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May, 8 2024

The Resurgence of H5N1

Avian Influenza, H5N1, The Bird Flu

The poultry and dairy industry are facing daunting challenges with the resurgence of avian influenza (H5N1), commonly known as bird flu. This highly contagious viral disease has the potential to wreak havoc on farms, leading to devastating consequences for both animals and businesses alike. As the threat looms large, industry players are turning to advanced disinfection methods like SteraMist to safeguard their facilities and prevent the spread of this deadly virus.

The Bird Flu is Back….Again

This article from Food Safety News lays out what is currently happening with the bird flu, H1N1, outbreaks, and where the most affected areas in the country are. (Flynn) The article notes that bird flu cases continue to increase and the H5N1 virus is spreading through bird populations and dairy. So, what does that mean for an industry that has been reeling for some time?

Challenges in Controlling H5N1

Avian influenza, H5N1, is not a new issue for the poultry industry. However, recent bird flu outbreaks have reignited concerns due to the virulence of the virus and its ability to spread rapidly among bird populations. Recently, cases of avian flu have been identified in dairy herds and have also infected humans in some instances. The consequences of an outbreak can be catastrophic, leading to mass culling of birds, economic losses for farmers, disruption of supply chains, and even public health risks if the virus mutates to infect humans.

The primary concerns during an avian influenza, H5N1, outbreak are the rapid spread of the virus and the virus’s resilience in the environment. Contaminated equipment, surfaces, and air can serve as reservoirs for the virus, facilitating its transmission among birds.

“The more widespread H5N1 becomes, the more chance there is that it could hit upon a combination of mutations that could increase its risk to humans,” said Jesse Bloom, an evolutionary biologist at the Fred Hutchinson Cancer Center in Seattle. (Mandavilli and Anthes, “New Mutations Identified in Bird Flu Virus”)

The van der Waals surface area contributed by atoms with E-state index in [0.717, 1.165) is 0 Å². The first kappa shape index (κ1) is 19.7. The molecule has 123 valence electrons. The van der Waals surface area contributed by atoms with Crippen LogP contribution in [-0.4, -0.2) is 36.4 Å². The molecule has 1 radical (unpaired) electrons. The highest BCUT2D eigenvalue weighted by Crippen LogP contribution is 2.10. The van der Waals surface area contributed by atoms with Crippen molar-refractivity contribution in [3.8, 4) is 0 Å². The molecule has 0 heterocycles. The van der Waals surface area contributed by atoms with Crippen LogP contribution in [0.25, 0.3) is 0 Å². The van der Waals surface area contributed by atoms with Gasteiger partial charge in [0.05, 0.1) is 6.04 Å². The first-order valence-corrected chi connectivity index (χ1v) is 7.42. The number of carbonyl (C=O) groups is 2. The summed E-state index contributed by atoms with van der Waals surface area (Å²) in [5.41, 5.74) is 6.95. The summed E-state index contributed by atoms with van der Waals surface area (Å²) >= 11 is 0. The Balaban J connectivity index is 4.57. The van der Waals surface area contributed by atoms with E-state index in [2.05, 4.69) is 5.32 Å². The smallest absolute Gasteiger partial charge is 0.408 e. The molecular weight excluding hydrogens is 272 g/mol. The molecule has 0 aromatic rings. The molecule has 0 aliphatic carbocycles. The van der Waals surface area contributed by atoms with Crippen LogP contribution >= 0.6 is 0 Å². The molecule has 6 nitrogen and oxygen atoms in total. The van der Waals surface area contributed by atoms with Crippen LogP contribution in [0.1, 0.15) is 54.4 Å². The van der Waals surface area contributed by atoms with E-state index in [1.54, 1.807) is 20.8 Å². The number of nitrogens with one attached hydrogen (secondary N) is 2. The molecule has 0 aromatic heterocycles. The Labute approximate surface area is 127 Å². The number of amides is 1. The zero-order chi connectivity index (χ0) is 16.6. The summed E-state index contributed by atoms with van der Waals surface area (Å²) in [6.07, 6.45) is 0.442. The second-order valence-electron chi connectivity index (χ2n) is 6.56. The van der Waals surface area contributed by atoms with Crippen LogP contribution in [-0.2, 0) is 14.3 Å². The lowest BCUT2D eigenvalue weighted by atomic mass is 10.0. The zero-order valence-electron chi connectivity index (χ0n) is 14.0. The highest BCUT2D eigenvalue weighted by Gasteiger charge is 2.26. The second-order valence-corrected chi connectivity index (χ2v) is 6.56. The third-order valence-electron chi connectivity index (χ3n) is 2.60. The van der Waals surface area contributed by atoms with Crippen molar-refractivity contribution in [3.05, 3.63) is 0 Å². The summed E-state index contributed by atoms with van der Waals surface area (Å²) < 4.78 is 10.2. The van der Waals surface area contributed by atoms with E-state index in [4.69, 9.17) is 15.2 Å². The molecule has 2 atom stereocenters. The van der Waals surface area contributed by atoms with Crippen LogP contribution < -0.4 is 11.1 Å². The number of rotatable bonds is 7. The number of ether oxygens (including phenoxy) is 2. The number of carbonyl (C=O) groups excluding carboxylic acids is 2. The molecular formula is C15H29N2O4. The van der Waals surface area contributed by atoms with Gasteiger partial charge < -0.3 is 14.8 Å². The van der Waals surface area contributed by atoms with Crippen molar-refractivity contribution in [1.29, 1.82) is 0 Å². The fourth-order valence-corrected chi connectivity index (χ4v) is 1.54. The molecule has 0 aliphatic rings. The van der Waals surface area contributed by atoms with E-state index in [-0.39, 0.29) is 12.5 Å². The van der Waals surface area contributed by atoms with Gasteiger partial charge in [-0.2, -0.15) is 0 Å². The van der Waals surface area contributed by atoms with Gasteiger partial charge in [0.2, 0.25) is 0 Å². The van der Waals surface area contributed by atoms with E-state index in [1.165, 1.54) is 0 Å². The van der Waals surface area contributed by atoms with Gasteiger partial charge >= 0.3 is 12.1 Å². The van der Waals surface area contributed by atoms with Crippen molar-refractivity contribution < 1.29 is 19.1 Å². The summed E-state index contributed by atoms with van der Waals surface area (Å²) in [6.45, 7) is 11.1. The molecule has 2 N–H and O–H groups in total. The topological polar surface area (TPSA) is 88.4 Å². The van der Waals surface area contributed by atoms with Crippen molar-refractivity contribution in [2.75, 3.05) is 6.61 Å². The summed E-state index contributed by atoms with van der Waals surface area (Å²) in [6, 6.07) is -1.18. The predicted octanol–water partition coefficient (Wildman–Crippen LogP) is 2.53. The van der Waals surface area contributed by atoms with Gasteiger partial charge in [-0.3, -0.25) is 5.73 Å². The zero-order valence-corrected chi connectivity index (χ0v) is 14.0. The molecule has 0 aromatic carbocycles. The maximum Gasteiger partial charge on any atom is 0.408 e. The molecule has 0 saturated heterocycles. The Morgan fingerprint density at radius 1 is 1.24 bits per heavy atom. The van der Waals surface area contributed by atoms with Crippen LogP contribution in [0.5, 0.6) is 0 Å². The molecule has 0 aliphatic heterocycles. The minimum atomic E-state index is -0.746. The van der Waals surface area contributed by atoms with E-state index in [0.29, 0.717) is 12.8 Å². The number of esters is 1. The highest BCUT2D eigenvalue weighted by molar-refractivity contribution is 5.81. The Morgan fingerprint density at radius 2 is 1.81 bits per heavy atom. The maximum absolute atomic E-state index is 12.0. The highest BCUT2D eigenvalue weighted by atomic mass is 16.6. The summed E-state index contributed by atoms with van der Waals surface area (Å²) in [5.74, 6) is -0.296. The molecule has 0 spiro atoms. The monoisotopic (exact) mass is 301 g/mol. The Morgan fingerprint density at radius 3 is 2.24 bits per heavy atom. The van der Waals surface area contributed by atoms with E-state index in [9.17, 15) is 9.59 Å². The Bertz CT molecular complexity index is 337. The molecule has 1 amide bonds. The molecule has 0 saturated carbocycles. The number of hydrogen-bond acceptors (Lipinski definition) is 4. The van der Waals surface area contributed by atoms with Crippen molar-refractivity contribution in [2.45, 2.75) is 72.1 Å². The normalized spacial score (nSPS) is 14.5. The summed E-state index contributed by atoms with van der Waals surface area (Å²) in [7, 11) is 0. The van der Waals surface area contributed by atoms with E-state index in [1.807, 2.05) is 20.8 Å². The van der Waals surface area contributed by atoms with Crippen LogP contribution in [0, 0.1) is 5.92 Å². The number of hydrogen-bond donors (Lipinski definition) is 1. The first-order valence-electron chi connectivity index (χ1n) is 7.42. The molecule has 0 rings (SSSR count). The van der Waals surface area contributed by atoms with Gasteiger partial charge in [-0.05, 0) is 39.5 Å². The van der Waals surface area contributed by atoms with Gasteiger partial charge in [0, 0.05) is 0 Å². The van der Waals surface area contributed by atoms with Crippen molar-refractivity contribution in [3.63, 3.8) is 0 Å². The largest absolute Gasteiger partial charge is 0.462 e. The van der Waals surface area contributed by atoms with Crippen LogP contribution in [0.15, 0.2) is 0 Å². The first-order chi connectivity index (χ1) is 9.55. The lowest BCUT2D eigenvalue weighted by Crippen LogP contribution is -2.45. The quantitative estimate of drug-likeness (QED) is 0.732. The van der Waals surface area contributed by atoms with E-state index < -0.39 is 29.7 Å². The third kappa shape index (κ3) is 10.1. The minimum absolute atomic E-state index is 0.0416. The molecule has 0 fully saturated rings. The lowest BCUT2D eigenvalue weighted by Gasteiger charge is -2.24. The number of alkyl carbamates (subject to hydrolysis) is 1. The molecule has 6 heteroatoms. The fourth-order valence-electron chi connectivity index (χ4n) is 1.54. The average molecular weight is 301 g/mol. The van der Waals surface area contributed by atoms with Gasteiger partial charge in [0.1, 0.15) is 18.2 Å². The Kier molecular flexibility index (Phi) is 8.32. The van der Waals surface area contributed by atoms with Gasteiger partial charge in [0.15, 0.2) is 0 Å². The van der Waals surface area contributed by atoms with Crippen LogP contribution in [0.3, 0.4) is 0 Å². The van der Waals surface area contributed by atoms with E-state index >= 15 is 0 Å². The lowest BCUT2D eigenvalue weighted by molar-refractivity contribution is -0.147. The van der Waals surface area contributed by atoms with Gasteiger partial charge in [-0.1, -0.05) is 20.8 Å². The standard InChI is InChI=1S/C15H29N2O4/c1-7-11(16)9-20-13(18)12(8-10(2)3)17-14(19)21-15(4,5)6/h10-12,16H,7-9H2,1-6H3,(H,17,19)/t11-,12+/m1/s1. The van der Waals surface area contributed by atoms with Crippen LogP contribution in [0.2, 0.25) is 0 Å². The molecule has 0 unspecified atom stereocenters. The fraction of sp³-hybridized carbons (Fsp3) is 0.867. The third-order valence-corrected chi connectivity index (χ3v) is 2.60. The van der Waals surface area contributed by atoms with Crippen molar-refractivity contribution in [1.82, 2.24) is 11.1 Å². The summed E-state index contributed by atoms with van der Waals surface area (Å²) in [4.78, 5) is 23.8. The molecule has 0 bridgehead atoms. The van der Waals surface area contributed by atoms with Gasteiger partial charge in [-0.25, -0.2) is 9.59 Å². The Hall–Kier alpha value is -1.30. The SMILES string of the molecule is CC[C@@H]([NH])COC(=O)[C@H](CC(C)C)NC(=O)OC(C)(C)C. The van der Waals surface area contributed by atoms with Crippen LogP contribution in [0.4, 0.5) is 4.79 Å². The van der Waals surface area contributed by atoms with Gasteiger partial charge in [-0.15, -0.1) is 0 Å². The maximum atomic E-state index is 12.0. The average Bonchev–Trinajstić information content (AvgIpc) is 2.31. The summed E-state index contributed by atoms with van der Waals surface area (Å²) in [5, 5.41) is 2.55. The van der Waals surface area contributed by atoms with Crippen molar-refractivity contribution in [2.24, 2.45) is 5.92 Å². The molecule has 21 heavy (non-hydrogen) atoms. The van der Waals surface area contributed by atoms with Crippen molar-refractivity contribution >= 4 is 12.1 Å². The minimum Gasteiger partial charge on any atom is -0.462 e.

Preventing the Spread of Avian Flu

SteraMist’s ability to disinfect all these elements makes it an ideal choice for mitigating the spread of avian influenza (H5N1) within farms and processing facilities. The versatility of SteraMist further enhances its utility in combating avian influenza. Whether it’s disinfecting barns, coops, milking parlors, hatcheries, or processing areas, SteraMist can be applied effectively to sanitize any part of a facility that is affected by the virus. This comprehensive approach helps contain the current outbreak and prevents future recurrences.

SteraMist’s non-corrosive and residue-free nature does not cause damage to equipment and surfaces or leave behind harmful residues that could pose additional risks to animals or workers. This aspect is crucial in maintaining operational continuity while ensuring a safeguarded and hygienic environment for both livestock and personnel. The rapid application and short contact time minimize downtime, allowing businesses to resume operations quickly after disinfection. This is essential in reducing economic losses and maintaining productivity during challenging times. The ability to disinfect quickly and efficiently is a cost-effective solution for farms and processing facilities. You can learn more about SteraMist in the food industry here.

As avian influenza continues to threaten the poultry and dairy industry, adopting advanced disinfection technologies like SteraMist is necessary to provide a sustainable and environmentally friendly approach to biosecurity. By implementing robust biosecurity measures that include regular SteraMist disinfection protocols, farms, and facilities can fortify their defenses against avian influenza and other microbes, ensuring the health of their livestock, workers, and consumers.

Mandavilli, Apoorva, and Emily Anthes. “New Mutations Identified in Bird Flu Virus.” The New York Times, 3 May 2024,

Flynn, Dan. “More Want to Know about Why Bird Flu Is Spreading to Humans and Others.” Food Safety News, 22 Apr. 2024,